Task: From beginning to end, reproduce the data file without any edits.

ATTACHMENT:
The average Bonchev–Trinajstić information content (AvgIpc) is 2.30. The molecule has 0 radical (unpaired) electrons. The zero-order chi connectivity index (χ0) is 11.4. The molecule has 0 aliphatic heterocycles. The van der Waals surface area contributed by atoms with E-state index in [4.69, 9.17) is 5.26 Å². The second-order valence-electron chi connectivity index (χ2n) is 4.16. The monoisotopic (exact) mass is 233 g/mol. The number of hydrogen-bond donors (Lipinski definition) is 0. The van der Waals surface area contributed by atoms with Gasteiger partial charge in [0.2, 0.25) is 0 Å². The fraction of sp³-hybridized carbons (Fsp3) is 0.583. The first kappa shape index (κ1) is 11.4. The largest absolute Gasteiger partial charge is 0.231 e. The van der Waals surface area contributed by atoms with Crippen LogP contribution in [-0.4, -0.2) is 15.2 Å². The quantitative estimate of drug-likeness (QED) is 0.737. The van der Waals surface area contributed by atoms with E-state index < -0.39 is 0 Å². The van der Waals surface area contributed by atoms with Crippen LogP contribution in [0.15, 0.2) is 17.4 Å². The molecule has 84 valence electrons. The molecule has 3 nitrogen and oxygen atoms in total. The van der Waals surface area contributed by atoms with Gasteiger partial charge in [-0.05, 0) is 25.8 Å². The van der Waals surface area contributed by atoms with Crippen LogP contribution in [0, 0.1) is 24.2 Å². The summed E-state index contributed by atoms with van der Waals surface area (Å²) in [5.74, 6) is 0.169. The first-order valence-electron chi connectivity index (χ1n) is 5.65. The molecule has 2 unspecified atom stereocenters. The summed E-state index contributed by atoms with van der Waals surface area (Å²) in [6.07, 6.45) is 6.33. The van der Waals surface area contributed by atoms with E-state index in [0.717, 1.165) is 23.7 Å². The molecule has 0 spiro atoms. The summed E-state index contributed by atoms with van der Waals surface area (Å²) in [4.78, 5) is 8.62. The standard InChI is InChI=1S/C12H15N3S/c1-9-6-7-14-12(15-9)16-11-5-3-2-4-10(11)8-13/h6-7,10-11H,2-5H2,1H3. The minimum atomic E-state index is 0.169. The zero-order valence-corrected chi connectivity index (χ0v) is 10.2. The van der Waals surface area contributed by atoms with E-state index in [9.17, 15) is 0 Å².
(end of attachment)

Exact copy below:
The average Bonchev–Trinajstić information content (AvgIpc) is 2.30. The molecule has 0 radical (unpaired) electrons. The zero-order chi connectivity index (χ0) is 11.4. The molecule has 0 aliphatic heterocycles. The van der Waals surface area contributed by atoms with E-state index in [4.69, 9.17) is 5.26 Å². The second-order valence-electron chi connectivity index (χ2n) is 4.16. The monoisotopic (exact) mass is 233 g/mol. The number of hydrogen-bond donors (Lipinski definition) is 0. The van der Waals surface area contributed by atoms with Gasteiger partial charge in [0.2, 0.25) is 0 Å². The fraction of sp³-hybridized carbons (Fsp3) is 0.583. The first kappa shape index (κ1) is 11.4. The largest absolute Gasteiger partial charge is 0.231 e. The van der Waals surface area contributed by atoms with Crippen LogP contribution in [-0.4, -0.2) is 15.2 Å². The quantitative estimate of drug-likeness (QED) is 0.737. The van der Waals surface area contributed by atoms with E-state index < -0.39 is 0 Å². The van der Waals surface area contributed by atoms with Crippen LogP contribution in [0.15, 0.2) is 17.4 Å². The molecule has 84 valence electrons. The molecule has 3 nitrogen and oxygen atoms in total. The van der Waals surface area contributed by atoms with Gasteiger partial charge in [-0.05, 0) is 25.8 Å². The van der Waals surface area contributed by atoms with Crippen LogP contribution in [0, 0.1) is 24.2 Å². The summed E-state index contributed by atoms with van der Waals surface area (Å²) in [5.74, 6) is 0.169. The first-order valence-electron chi connectivity index (χ1n) is 5.65. The molecule has 2 unspecified atom stereocenters. The summed E-state index contributed by atoms with van der Waals surface area (Å²) in [6.07, 6.45) is 6.33. The van der Waals surface area contributed by atoms with E-state index in [0.717, 1.165) is 23.7 Å². The molecule has 0 spiro atoms. The summed E-state index contributed by atoms with van der Waals surface area (Å²) in [4.78, 5) is 8.62. The standard InChI is InChI=1S/C12H15N3S/c1-9-6-7-14-12(15-9)16-11-5-3-2-4-10(11)8-13/h6-7,10-11H,2-5H2,1H3. The minimum atomic E-state index is 0.169. The zero-order valence-corrected chi connectivity index (χ0v) is 10.2. The van der Waals surface area contributed by atoms with E-state index in [9.17, 15) is 0 Å².